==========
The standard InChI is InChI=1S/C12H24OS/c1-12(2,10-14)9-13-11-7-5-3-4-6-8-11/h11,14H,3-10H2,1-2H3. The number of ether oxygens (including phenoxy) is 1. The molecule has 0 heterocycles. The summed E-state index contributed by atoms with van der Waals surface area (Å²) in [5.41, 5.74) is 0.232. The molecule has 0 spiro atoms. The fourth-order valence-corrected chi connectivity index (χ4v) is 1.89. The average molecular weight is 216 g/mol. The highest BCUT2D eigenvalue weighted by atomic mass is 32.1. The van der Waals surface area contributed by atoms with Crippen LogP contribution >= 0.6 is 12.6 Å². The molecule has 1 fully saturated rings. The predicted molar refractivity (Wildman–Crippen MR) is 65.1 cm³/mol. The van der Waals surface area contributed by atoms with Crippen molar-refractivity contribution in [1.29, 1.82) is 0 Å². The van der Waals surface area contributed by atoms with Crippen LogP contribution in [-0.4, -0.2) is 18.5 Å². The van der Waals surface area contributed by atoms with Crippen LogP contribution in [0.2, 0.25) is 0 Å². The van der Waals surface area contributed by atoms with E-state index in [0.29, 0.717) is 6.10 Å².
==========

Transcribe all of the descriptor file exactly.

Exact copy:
The standard InChI is InChI=1S/C12H24OS/c1-12(2,10-14)9-13-11-7-5-3-4-6-8-11/h11,14H,3-10H2,1-2H3. The number of ether oxygens (including phenoxy) is 1. The molecule has 0 heterocycles. The summed E-state index contributed by atoms with van der Waals surface area (Å²) in [5.41, 5.74) is 0.232. The molecule has 0 spiro atoms. The fourth-order valence-corrected chi connectivity index (χ4v) is 1.89. The average molecular weight is 216 g/mol. The highest BCUT2D eigenvalue weighted by atomic mass is 32.1. The van der Waals surface area contributed by atoms with Crippen LogP contribution >= 0.6 is 12.6 Å². The molecule has 1 fully saturated rings. The predicted molar refractivity (Wildman–Crippen MR) is 65.1 cm³/mol. The van der Waals surface area contributed by atoms with Crippen molar-refractivity contribution in [1.29, 1.82) is 0 Å². The van der Waals surface area contributed by atoms with Crippen LogP contribution in [-0.4, -0.2) is 18.5 Å². The van der Waals surface area contributed by atoms with Crippen LogP contribution in [0.2, 0.25) is 0 Å². The van der Waals surface area contributed by atoms with E-state index in [0.29, 0.717) is 6.10 Å².